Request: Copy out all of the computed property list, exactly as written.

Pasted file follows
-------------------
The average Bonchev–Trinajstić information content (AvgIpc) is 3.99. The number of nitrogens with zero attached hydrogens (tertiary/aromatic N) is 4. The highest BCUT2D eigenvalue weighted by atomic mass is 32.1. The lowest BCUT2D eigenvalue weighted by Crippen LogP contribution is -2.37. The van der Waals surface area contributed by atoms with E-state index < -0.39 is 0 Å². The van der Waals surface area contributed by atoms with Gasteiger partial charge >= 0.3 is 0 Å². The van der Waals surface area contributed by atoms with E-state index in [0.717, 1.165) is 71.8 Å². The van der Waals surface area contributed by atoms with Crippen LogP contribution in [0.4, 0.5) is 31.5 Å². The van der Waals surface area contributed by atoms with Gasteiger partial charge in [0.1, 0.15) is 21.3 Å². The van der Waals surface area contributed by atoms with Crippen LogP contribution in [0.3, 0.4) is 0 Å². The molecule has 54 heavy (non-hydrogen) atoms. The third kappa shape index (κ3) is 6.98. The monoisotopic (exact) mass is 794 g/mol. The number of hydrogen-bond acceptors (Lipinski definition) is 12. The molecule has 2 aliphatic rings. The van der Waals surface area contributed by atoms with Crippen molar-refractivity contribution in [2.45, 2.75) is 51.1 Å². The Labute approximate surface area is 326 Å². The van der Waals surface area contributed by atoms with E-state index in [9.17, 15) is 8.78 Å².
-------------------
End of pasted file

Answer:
The average Bonchev–Trinajstić information content (AvgIpc) is 3.99. The number of nitrogens with zero attached hydrogens (tertiary/aromatic N) is 4. The highest BCUT2D eigenvalue weighted by atomic mass is 32.1. The lowest BCUT2D eigenvalue weighted by Crippen LogP contribution is -2.37. The van der Waals surface area contributed by atoms with E-state index < -0.39 is 0 Å². The van der Waals surface area contributed by atoms with Gasteiger partial charge >= 0.3 is 0 Å². The van der Waals surface area contributed by atoms with E-state index in [0.717, 1.165) is 71.8 Å². The van der Waals surface area contributed by atoms with Crippen LogP contribution in [0.4, 0.5) is 31.5 Å². The van der Waals surface area contributed by atoms with Gasteiger partial charge in [0.1, 0.15) is 21.3 Å². The van der Waals surface area contributed by atoms with Crippen LogP contribution in [0.3, 0.4) is 0 Å². The molecule has 54 heavy (non-hydrogen) atoms. The third kappa shape index (κ3) is 6.98. The monoisotopic (exact) mass is 794 g/mol. The number of hydrogen-bond acceptors (Lipinski definition) is 12. The molecule has 2 aliphatic rings. The van der Waals surface area contributed by atoms with Crippen molar-refractivity contribution in [2.45, 2.75) is 51.1 Å². The Labute approximate surface area is 326 Å². The van der Waals surface area contributed by atoms with E-state index in [9.17, 15) is 8.78 Å².